Nephropathic Cystinosis is a rare genetic disease which occurs in approx. 1/100 000-200,000 live births. The disease is characterised by accumulation of the amino acid cystins within lysosomes in the cells, leading to damage in many organs and tissues. It is usually detected in early childhood when the patient develops Fanconi syndrome, a serious disorder of the proximal tubules in the kidneys involving substantially increased volumes of urine. This leads to thirst, risk of acute dehydration and excessive secretion of nutrients and minerals such as glucose, amino acids, phosphates, potassium and sodium. The loss of nutrients impairs growth and can lead to soft, bowed bones. Untreated, the disease leads to chronic kidney failure when the child is about ten years old and can then need dialysis or a kidney transplant.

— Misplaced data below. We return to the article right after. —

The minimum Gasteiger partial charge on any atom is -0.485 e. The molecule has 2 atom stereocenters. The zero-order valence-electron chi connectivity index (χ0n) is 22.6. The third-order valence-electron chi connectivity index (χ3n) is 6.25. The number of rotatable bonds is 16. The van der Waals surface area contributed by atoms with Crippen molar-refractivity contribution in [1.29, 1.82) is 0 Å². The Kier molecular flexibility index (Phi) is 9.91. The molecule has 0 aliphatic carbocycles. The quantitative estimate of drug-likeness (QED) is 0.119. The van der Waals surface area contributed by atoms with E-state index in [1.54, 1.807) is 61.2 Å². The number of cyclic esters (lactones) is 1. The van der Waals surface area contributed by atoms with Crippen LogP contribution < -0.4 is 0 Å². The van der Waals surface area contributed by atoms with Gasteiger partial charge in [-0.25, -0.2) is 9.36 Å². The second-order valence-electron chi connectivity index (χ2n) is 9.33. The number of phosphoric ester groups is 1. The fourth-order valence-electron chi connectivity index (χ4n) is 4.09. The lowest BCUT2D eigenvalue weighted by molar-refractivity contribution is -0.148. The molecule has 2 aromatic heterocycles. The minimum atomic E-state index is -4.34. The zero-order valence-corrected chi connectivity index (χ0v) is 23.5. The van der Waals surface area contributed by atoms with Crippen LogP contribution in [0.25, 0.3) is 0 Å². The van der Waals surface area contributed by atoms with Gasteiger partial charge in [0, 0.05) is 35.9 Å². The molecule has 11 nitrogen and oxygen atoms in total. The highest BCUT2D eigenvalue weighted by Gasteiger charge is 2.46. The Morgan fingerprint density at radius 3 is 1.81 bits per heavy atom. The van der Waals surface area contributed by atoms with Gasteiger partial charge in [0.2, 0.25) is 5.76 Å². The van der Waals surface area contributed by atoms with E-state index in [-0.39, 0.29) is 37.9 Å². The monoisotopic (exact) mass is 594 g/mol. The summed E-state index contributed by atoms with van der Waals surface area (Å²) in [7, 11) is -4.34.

The disease does not just affect the kidneys, but is multisystemic and can also affect, for example, the eyes, muscles and thyroid, as well as cause neurological impairment, muscle deterioration, diabetes, delayed puberty and infertility in men.

Nephropathic Cystinosis is incurable, but the course of the disease can be slowed by administering the enzyme Cysteamine, a so called enzyme replacement therapy (ERT). Talk to your doctor if you would like to have further information about treatment of Nephropathic Cystinosis.